[iii] Katharine Turner, Red Men Calling on the Great White Father (Norman: University of Oklahoma Press, 1951), 182-83, 192-93.

[iv] “Hollow Horn Bear,” The United States Specialist, April 1993, 152–63.

[v] “Big Indian Chief Dead: Hollow Horn Bear Succumbs at Providence Hospital: Victim of Inaugural March,” Washington Post, March 16, 1913.

[vi] Charles Cutler traces this phrase to James Fennimore Cooper and Washington Irving; O Brave New Words!: Native American Loanwords in Current English (Norman: University of Oklahoma Press, 1994), 132. Barbra Meet points out that a conventional “Hollywood Injun English” had already begun to take form in the mid-19th century and that it functioned, within White discourse, to index the Indian as either a noble or ignoble savage. In doing that, it marked standard White English as indigenous “because it is linguistically unmarked and ‘correct,’ thus serving to erase Native American diversity, primacy, and contemporary presence.” “And the Injun Goes ‘How!’: Representations of American Indian English in White Public Space,” Language in Society 35 (2006), 95.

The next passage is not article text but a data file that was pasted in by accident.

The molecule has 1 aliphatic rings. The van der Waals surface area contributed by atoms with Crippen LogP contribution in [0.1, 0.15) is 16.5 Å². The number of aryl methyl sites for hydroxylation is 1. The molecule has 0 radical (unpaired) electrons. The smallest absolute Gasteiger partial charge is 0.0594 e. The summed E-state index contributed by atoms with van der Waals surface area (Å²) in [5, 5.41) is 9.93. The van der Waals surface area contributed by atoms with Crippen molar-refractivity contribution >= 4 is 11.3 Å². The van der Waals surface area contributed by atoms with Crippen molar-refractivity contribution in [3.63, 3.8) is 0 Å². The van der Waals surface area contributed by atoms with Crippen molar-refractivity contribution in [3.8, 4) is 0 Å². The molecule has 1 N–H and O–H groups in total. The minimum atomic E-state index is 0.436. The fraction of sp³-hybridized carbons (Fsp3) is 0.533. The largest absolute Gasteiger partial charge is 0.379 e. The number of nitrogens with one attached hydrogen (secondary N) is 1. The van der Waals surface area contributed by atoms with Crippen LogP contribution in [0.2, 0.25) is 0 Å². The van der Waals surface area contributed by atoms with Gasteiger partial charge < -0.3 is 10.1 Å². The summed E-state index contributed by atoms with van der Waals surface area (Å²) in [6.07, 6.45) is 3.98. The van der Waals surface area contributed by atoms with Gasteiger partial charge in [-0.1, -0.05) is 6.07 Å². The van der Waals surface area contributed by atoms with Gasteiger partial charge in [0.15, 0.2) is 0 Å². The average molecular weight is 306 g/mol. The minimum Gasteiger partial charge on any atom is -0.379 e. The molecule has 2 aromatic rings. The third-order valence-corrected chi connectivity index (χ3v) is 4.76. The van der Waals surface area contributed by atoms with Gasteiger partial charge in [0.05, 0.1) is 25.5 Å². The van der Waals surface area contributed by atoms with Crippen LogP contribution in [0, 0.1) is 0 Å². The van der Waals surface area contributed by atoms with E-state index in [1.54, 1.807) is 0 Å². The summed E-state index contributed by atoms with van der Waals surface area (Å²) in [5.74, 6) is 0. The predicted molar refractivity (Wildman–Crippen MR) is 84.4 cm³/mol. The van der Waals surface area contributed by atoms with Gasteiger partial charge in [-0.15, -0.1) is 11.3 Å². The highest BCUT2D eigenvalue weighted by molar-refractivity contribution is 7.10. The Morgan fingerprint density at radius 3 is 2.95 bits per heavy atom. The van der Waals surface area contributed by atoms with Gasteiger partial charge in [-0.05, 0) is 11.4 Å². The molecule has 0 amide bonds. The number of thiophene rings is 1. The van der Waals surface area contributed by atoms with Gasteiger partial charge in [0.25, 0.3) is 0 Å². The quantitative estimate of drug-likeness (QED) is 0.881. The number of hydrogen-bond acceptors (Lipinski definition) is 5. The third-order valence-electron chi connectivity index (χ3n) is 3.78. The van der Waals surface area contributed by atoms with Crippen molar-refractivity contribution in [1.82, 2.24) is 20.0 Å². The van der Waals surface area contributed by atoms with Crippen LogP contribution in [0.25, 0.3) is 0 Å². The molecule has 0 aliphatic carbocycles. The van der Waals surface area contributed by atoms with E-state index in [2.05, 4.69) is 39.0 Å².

[vii] “Sioux Chief Near End: Hollow Horn Bear Will Live Only a Few Days: Lies in a Local Hospital,” Washington Post, March 15, 1913.

Laura Goldblatt: contributions / website / leg2e@virginia.edu
Richard Handler: contributions / rh3y@eservices.virginia.edu